" With _the-se ; vie ; ws I felt it . my eluty , at all huzarels , tei eippeise ; a huilgeit , important parts eif whie-h we-re ; subversive eif those ; _prjne-ipleis e _. n whie-h ail _prude-nf _finane'ieirs have ; _bithe-rfei _ne-leel , anel an _aelhe-re-ne-e- lo which I believe ; tei be _ne'ce-ssarv te > i \ iv stability eif flic Slate . " The re _; suIt . eif ( he ; _reije-etion eif fheise ; niciisure'S has _bce-n the- abaiiele ' iumenf eif ollice _; by the : Into ( _leive-rniuent . Upem tbe ; _proprie-ty eif ( he _e-ourse which they have ; set _adeiple-d I idler nei opinion , but I _prole-sf _Against I hei n ' _se-rlion that the' ( Jovernnie'iit . we-re ; _elisplae-e-el by a _e-nnihiuatiein uf _parlii'S _e'llee'led for that , purpeisi ' . " In t he ; present _e-ine-rgi-ne-y , _heiwe-vcr , it . is _ne-i-cssary that , every _e-IIbrl slieiuld be made- to _re-e-sf _.-iblish emr linancial _sysfein , _wdiie-h _e-annot lint have- _lice-ii shaken by the ; _anlieiune-e-ineml . of ( lie ; _inte-ntieiiis tif t lie lute ( ! _hance ; lleir tii' the ; _Uxe-hiapie _. _-r . Af _niie-h a moment I have ; fell . I hat . it . is neit . my eluty lo _.-. ( iiiiel aloo _* ' freim the _(^ _uce-n's _se-rvie-e , and I have- _llie-refore ; _jeiine-el ( he- _Aelminisl I at ion eif the Marl of _Abe-relecn , a iioiile'inaii whose _wiseloin anel _rce-l ilaidei I havei _leiiu-nf tei honour eluring ( lie many ye-ars I have- acleal with him , and with whom are _asseie-iutoej Home eif the most _, eminent , of living _nlalcsiiie-ii , with whom'I _e-an _e-eirelially ' co-operaiii in _furthei-iine-e ; eif fhe public geieid . "lu the ! month e . f February , I HT , 1 , _lle-r _Miije-sfy was p leased to _ree-e _. 1 _,,,, 1 _,.,,, 1 | l ( | l ( 1 | . |» „ rliiluiciit fo lake ; inlei its _eeiusielcii-iitiem the- Hud , _,, | ' || 1 ( , _) 1 UVK concerning the _re-pre ; - _Hi-nlufion eif _lliei p ( _'o > . | ,., „ , 1 ( | i | , -vi | J | _- ( he eluty e . f fhe ; preisonf ( _bive-rnnii-nl , eared , || y „ , „! _dclihcralcly lei ' _e-onside-r what , _iinpreive-me-nls it , i , " _)„ , _pucficnble ; to in ( _reielueie ; into emr _reprene-ntal _ive- nyi " , | , ( _-iii , with a vie'w tei thei increased stability e . f emr institution !! Uinl a continued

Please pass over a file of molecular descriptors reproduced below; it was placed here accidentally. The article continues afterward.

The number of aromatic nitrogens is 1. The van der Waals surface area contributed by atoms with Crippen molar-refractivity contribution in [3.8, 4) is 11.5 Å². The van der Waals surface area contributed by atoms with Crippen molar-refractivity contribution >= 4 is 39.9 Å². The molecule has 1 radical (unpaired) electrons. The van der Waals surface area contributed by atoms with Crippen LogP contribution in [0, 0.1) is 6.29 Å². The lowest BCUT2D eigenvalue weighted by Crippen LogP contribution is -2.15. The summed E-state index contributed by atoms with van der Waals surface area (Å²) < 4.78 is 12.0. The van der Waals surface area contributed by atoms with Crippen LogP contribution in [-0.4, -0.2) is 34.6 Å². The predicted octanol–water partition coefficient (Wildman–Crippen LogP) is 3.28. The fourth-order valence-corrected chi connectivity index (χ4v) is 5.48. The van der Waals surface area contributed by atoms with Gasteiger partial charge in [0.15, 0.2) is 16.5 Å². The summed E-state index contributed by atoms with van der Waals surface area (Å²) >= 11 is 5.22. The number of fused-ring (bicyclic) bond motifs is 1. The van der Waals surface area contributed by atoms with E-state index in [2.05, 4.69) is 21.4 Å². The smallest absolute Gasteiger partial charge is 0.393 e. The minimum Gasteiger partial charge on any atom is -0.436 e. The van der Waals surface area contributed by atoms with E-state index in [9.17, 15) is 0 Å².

har-7 mony between them and the advancing morality and i telligenco of the people . _s " I still believe , as I always have done , that in the mail tenance of public credit , in the promotion of the _comfoi of all classes of the community , in the dissemination _e , sound education , and in the advancement of well-coi 8 idered reforms in all departments of the State , lies tt best security for the permanent conservation of our inst : I tutions . ¦ .. . "In the conviction that the new Administration wi honestly and deliberately direct its efforts in furtheranc of these great objects , I havo accepted ofiice under th Crown . " By the rule of the Constitution this acceptance vacate the seat which I had the honour , as your representative to hold in Parliament , and I offer myself again for you suffrages , trusting that by your verdict I shall be _enablee at a moment of public difficulty to render my humble bu faithful service to the Crown . "I have the honour to be , gentlemen , your obedien and faithful servant , " Sidney Herbert . " Belgrave-square , Dec . 27 . "
TO THE ELECTORS OF CARLISLE . " " Gentlemen , —At the late election , when you did mt the honour of returning me to Parliament , I stated thai the promises which were made by Lord Derby ' s Government , with respect to taxation , appeared to me illusory . 1 could not believe that any scheme on anew principle could be devised which would give relief to a particular class _, and at the same time deserve the approbation and support of the community . " An attempt has been made to fulfil these promises . The budget has been produced . Protection has been abandoned ; and the claim of land to compensation for local burdens has been repudiated ; but the repeal of half . the malt-tax in favour of land was considered a poor equivalent for a double house-tax , and for an extension of the income-tax ; and the entire scheme of new taxation has been rejected by a decisive majority of the House of Commons . " In consequence of this defeat , Lord Derby and his colleagues have resigned their offices , and the Queen has commanded Lord aVberdeen to form a new administration . " Lord Aberdeen was the trusty friend and faithful colleague of Sir Robert Peel , Whether in or out of office , he uniformly acted in strict concert with that great Minister . He stood by him in all his difficulties ; and Lord Aberdeen has constantly supported the principles of Free-trade . " If the formation of the new Administration had failed , power must have returned to the hands of Lorel Derby ; although , in a Parliament recently elected under his own influence , the House of Commons has refused its sanction to a plan of finance , which was brought forward , after much deliberation , with the whole weight and authority of the Government .